Was the castle of King Arthur found? That’s what newspaper headlines stated some time ago in reference to excavations conducted on the archaeological site of Tintagel, north of Cornwall in England. The town has always been a destination for fans of the legendary figure of the sovereign, but the remains of the existing castle date back to the thirteenth century, while the saga of King Arthur is generally placed some centuries earlier.
The discovery of one-meter-thick walls, steps, and slate floors dating back to the sixth century suggests that a palace of ancient rulers once existed there. According to medieval tradition, Arthur was born in Tintagel from the illicit relationship between a British king and the wife of a local duke. A coincidence?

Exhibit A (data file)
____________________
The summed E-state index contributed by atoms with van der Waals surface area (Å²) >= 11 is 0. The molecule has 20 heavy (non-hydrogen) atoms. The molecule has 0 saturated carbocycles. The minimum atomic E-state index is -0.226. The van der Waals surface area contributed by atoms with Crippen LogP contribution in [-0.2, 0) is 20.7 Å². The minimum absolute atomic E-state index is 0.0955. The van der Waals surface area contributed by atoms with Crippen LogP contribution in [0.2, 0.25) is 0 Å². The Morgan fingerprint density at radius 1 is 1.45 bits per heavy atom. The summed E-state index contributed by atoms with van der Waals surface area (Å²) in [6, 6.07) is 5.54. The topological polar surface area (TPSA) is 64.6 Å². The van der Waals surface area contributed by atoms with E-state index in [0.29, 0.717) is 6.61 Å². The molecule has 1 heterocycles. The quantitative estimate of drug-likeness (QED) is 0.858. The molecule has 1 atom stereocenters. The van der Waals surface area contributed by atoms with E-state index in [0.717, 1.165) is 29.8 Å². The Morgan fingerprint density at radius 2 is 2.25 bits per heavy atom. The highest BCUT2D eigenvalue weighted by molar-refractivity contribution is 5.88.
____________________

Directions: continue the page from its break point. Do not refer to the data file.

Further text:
Scholars have long been trying to understand whether King Arthur is just a legend or there really was a historical figure who may have inspired him. Here are their conclusions.
An Immortal Legend
The first text to collect legends and stories that had circulated for centuries, not only in Britain but also in Europe, was the Historia Regum Britanniae of 1136, the work of Welsh monk Goffredo di Monmouth. It was he who put in writing the story of Arthur, the illegitimate son of King Uther of Pendragon, raised by the magician Merlin, who acquired a sword stuck in a rock and with it the right to become king of Britain.